The clock has two big dials (one on each facade of the tower). Each dial has a group of wooden figurines that move with the clock’s mechanism.
As you spiral up the clock tower’s steep staircase, you’ll come across various displays with interesting exhibits belonging to the Sighisoara History Museum. As you climb further you’ll see the clock mechanisms as well as the tower’s famous figurines.
Today the tower plays a special role as the symbol of Sighisoara.
4. Visit the Birth Place of Vlad the Impaler
An important attraction Sighisoara is the house of Vlad Dracul, the father of Vlad Tepes (also known as Vlad the Impaler), ruler of the province of Walachia from 1456 to 1462. Vlad Dracul was a knight of the Order of the Dragon, thus being given the name Dracul (which means “Devil” in Romanian).
Today, as you walk by the house, you can still see the dragon (symbol of the Order of the Dragon) hanging above the house entrance. Allegedly in this house Vlad the Impaler (Dracula) was born.
The house, now hosting a restaurant and a small museum, is located in the Citadel Square, close to the Clock Tower.
5. Climb the Covered Scholars’ Stairs
I found particularly interesting the long covered wooden staircase that leads up to the Church on the Hill. The Scholars’ Stairs, as it is also called, was built to cover schoolchildren and churchgoers from the rain. The staircase has 175 steps.
6. Visit the Torture Museum
There are a few really good museums related to the town’s history. Those include the museum in the Clock Tower and the Torture Museum, right next to it.
Before visiting this place, I have not fully realised the degree of cruelty people excercised against each other in the medieval times. Just seeing the stiff armchair padded with sharp nails and a few other pain-inflicting gadgets gave me the chills!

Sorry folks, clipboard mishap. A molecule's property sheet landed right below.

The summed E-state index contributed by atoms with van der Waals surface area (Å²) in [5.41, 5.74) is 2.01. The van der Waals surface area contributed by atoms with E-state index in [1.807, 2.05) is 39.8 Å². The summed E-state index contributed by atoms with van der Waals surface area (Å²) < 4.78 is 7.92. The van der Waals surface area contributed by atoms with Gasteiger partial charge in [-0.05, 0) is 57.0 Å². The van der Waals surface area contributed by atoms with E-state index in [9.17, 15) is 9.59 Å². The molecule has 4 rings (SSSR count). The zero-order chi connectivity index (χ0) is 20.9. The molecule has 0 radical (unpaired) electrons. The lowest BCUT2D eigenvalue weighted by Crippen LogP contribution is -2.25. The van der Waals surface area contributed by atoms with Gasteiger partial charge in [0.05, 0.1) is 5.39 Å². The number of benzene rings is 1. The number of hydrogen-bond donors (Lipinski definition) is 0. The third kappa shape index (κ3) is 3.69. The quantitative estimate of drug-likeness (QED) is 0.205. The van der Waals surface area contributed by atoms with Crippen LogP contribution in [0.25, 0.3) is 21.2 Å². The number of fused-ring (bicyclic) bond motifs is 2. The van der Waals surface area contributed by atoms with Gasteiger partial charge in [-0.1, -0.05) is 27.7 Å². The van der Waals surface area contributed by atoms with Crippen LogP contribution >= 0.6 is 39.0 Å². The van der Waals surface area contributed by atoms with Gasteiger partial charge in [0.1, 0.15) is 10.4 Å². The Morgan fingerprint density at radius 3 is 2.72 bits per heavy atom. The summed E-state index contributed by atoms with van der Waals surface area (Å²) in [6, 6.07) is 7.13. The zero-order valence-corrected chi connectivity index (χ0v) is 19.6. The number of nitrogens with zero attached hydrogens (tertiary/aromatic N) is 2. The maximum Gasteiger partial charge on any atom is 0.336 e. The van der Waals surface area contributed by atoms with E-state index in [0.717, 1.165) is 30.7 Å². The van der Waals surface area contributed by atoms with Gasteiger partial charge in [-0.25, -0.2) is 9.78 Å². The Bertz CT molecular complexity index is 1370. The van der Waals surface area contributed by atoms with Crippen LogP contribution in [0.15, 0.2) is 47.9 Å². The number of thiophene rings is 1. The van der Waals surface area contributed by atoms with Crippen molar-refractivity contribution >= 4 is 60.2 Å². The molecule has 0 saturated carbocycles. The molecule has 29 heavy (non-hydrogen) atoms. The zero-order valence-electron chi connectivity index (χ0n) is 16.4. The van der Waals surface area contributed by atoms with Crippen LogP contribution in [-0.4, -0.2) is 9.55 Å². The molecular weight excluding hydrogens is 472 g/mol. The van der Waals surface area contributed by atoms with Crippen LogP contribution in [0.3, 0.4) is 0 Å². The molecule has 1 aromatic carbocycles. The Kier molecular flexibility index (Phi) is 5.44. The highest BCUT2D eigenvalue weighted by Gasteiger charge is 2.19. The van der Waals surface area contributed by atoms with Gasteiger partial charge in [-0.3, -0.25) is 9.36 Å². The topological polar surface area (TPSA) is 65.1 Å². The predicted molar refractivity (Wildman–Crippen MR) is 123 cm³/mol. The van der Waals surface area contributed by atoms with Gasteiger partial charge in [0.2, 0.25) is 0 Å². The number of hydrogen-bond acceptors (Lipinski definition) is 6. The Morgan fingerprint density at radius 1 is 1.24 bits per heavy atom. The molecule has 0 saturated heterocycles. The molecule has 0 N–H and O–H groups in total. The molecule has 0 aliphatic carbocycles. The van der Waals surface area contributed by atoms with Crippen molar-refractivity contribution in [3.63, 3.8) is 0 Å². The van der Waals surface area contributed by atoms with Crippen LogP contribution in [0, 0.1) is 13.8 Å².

7. Visit the Church on the Hill
As you climb up the covered Scholars’ Stairs towards the School Hill, don’t miss visiting evocative Church on the Hill. This late-Gothic, triple-naved church was originally a 13th-century Romanesque basilica, later restored in Gothic style.
Sighisoara still stands today as one of the most beautiful and best-preserved medieval towns in Europe. In 1999 the town became part of the UNESCO world heritage.
Cultural Events Hosted in the Sighisoara Citadel
All throughout the year, the citadel hosts numerous art festivals. Such events include:
March: International Blues Festival;
May: International Arts and Film Festival with vampire themes;
July: Sighisoara Medieval Festival, an event reenacting medieval battles;
November / December: Night of Lights (Lanternennacht), a German-inspired festival.
How to Get to Sighisoara, Romania
Sighisoara is a small city in the region of Transylvania. There are both trains and buses connecting Sighisoara with other towns and cities in Romania.
The town is within 2 hours distance from several cities in Transylvania, like Cluj, Tirgu Mures, Sibiu and Brasov.
There are direct train connections between these cities and Sighisoara, so visiting the town as a day trip is entirely possible. Getting to Sighisoara from Bucharest takes a little longer (about 4.5 hours by car).